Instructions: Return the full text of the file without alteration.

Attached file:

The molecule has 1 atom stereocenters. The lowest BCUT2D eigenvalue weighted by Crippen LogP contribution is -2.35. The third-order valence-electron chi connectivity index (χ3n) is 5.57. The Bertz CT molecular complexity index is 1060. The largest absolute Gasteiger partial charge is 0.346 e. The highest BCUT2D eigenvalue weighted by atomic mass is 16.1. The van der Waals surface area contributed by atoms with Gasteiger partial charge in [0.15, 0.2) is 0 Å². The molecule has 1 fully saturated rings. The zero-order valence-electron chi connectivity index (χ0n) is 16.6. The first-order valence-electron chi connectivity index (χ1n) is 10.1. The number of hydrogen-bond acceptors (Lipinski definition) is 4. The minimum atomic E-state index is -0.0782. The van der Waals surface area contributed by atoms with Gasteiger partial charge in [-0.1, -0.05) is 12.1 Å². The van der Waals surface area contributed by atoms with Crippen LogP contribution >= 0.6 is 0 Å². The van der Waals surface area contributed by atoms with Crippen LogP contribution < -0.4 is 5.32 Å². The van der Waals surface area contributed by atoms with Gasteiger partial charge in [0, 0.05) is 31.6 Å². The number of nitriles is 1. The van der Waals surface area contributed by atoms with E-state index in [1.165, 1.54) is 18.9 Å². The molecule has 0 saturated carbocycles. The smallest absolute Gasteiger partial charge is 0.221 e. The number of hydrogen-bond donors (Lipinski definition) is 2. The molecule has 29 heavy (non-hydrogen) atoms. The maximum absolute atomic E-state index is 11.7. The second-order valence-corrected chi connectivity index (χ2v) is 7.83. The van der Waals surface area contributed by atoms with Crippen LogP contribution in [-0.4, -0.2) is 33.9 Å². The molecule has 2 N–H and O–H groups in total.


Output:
The molecule has 1 atom stereocenters. The lowest BCUT2D eigenvalue weighted by Crippen LogP contribution is -2.35. The third-order valence-electron chi connectivity index (χ3n) is 5.57. The Bertz CT molecular complexity index is 1060. The largest absolute Gasteiger partial charge is 0.346 e. The highest BCUT2D eigenvalue weighted by atomic mass is 16.1. The van der Waals surface area contributed by atoms with Gasteiger partial charge in [0.15, 0.2) is 0 Å². The molecule has 1 fully saturated rings. The zero-order valence-electron chi connectivity index (χ0n) is 16.6. The first-order valence-electron chi connectivity index (χ1n) is 10.1. The number of hydrogen-bond acceptors (Lipinski definition) is 4. The minimum atomic E-state index is -0.0782. The van der Waals surface area contributed by atoms with Gasteiger partial charge in [-0.1, -0.05) is 12.1 Å². The van der Waals surface area contributed by atoms with Crippen LogP contribution >= 0.6 is 0 Å². The van der Waals surface area contributed by atoms with Crippen LogP contribution < -0.4 is 5.32 Å². The van der Waals surface area contributed by atoms with Gasteiger partial charge in [0, 0.05) is 31.6 Å². The number of nitriles is 1. The van der Waals surface area contributed by atoms with E-state index in [1.165, 1.54) is 18.9 Å². The molecule has 0 saturated carbocycles. The smallest absolute Gasteiger partial charge is 0.221 e. The number of hydrogen-bond donors (Lipinski definition) is 2. The molecule has 29 heavy (non-hydrogen) atoms. The maximum absolute atomic E-state index is 11.7. The second-order valence-corrected chi connectivity index (χ2v) is 7.83. The van der Waals surface area contributed by atoms with Crippen LogP contribution in [-0.4, -0.2) is 33.9 Å². The molecule has 2 N–H and O–H groups in total.